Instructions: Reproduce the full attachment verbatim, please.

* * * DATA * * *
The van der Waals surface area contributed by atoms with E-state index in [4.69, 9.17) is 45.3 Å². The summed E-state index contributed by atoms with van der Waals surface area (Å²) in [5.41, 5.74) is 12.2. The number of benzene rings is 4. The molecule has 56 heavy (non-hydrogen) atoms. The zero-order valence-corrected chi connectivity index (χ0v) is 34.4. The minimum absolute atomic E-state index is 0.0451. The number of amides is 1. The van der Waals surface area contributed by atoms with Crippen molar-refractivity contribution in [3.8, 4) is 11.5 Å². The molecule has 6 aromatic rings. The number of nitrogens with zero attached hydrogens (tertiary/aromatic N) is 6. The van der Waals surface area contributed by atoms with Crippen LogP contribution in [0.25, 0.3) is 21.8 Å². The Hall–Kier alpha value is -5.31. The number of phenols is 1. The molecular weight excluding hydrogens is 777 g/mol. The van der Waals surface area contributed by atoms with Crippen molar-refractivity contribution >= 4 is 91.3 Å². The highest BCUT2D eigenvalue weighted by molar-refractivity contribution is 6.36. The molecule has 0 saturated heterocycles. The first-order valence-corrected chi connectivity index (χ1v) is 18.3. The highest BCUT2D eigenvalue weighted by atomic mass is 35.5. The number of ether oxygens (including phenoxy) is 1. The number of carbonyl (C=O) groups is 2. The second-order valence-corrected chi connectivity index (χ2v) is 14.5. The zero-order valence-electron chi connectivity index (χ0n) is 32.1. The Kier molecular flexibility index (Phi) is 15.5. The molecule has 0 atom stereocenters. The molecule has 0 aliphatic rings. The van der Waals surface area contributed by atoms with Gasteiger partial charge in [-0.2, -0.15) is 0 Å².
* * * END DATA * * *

The van der Waals surface area contributed by atoms with E-state index in [4.69, 9.17) is 45.3 Å². The summed E-state index contributed by atoms with van der Waals surface area (Å²) in [5.41, 5.74) is 12.2. The number of benzene rings is 4. The molecule has 56 heavy (non-hydrogen) atoms. The zero-order valence-corrected chi connectivity index (χ0v) is 34.4. The minimum absolute atomic E-state index is 0.0451. The number of amides is 1. The van der Waals surface area contributed by atoms with Crippen molar-refractivity contribution in [3.8, 4) is 11.5 Å². The molecule has 6 aromatic rings. The number of nitrogens with zero attached hydrogens (tertiary/aromatic N) is 6. The van der Waals surface area contributed by atoms with Crippen LogP contribution in [0.25, 0.3) is 21.8 Å². The Hall–Kier alpha value is -5.31. The number of phenols is 1. The molecular weight excluding hydrogens is 777 g/mol. The van der Waals surface area contributed by atoms with Crippen molar-refractivity contribution >= 4 is 91.3 Å². The highest BCUT2D eigenvalue weighted by molar-refractivity contribution is 6.36. The molecule has 0 saturated heterocycles. The first-order valence-corrected chi connectivity index (χ1v) is 18.3. The highest BCUT2D eigenvalue weighted by atomic mass is 35.5. The number of ether oxygens (including phenoxy) is 1. The number of carbonyl (C=O) groups is 2. The second-order valence-corrected chi connectivity index (χ2v) is 14.5. The zero-order valence-electron chi connectivity index (χ0n) is 32.1. The Kier molecular flexibility index (Phi) is 15.5. The molecule has 0 atom stereocenters. The molecule has 0 aliphatic rings. The van der Waals surface area contributed by atoms with Gasteiger partial charge in [-0.2, -0.15) is 0 Å².